One of the best things about living in this area is the rich history all around us. For the next few Sundays, I am going to visit some of that history from various angles, because this part of Union County abounds with individuals and institutions interested in celebrating the past while embracing the here and now.
Waxhaw neighbor and friend Kathleen (Katie) Tyson Von Bergen wrote to make me aware that the Walkersville Presbyterian Church will hold a Centennial Homecoming under the big old oak trees today. If you are reading this while watching the sun rise, it's not too late to work the celebration into your plan for the day.
At 10 a.m.. the church will hold a history hour (under the oaks, weather permitting). That's followed by a centennial worship service at 11 a.m. A covered dish lunch on the grounds will follow the service.
Katie whetted my appetite by telling me “this is as much a celebration of the community as it is the church. After all, the two were one for many years.” She went on to say that “Gary Brady will be your best source of information. Gary is perhaps the most well-read person in the community – due in part to his job as librarian at Central Cabarrus High School for 30-plus years. He lives on ‘Brady Road' just a few yards from the church. Yes, the road is named after his family.” Gary, she wrote, actually compiled the 200 pages of the history book (on sale at the celebration for $15) as a two-year labor of love. “And, he has probably memorized most of it,” she says.
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With a lead-in like that, how could I resist calling Gary? I got his answering machine at first, informing me that if my horse were dying, I had the wrong number. When he called me back, I got enough information for 10 columns, if only I could write that fast.
Walkersville, I learned, was named after the Walker family, who were prominent settlers at the time of the American Revolution in the community known as “the Waxhaws.” He went on to relate that the Walkers owned land on both sides of the North Carolina and South Carolina border, pointing out that if the original border agreement had been followed , a good portion of lower Union County would actually be in South Carolina.
Walkersville got its own post office in 1826, ( probably in a private home). A second one was built several years later. Katie had already offered me “one interesting tidbit ... the Walkersville post office actually pre-dated the Waxhaw post office and served under two governments – the United States of America and the Confederate States of America. Had the railroad not entered Waxhaw, we'd have a ‘Walkersville' address and ZIP code.”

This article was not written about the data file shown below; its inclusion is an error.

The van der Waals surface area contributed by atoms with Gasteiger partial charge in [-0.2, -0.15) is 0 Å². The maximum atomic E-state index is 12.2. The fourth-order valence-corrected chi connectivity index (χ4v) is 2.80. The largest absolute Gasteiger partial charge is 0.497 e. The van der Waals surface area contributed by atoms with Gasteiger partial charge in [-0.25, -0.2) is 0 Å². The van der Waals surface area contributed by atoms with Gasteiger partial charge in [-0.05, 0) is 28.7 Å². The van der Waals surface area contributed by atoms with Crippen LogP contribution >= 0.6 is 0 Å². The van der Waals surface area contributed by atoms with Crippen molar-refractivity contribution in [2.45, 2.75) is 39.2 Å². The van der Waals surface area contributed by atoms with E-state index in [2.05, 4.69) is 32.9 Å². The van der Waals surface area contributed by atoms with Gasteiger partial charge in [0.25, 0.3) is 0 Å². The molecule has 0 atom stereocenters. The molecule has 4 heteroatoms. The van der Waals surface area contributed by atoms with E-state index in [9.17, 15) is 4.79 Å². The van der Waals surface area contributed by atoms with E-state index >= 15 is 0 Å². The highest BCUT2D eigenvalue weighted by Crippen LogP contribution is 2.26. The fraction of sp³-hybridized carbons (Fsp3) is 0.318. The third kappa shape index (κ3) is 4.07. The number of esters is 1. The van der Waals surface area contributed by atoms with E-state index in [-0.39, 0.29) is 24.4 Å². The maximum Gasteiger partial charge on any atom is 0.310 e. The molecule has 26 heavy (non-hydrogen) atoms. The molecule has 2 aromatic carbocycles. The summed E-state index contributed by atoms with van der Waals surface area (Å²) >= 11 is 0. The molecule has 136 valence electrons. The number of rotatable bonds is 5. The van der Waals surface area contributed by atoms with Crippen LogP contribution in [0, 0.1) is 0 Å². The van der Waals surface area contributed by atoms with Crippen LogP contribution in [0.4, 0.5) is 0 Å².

The Walkersville Presbyterian Church grew out of Tirzah Presbyterian, a few miles away. The new congregation was organized by three families, who happened to mirror the origins of the population in the area: the Scots-Irish McWhorters, the English Norwoods and the German Starnes families. There were no paved roads in this part of Union County in 1908, Brady related, and the families wanted to worship closer to home. They began with a small chapel in 1902, and then constructed the current church in 1908, holding the first worship service on Sept. 10 that year. It was across the road from the Walkersville Post Office and took the name for the church.
In the early days, Katie had told me, “the church budget was dependent upon the price of cotton. If the price of cotton was strong, the church's bills were paid. If not, there was a deficit. This was due to the fact that practically every family lived and died by the price of cotton.”
The congregation in those days adhered to a very strict concept of how the Lord's day was to observed, which Brady likened to Orthodox Jewish traditions. The day was known as the “Sabbath,” not Sunday. Parishioners went to “Divine Worship,” not “church.” No fires were lit on the Sabbath, so dinner was cooked on Saturday night.
According to Gary, this strict observance continued until World War II.
We talked some about his compilation of the history. A century is a significant milestone for any organization. He told me that he decided early not to merely chronicle events. He planned to celebrate the people who made up the congregation, leading “faith determined lives.” I, for one, can't wait to put my hands on a copy.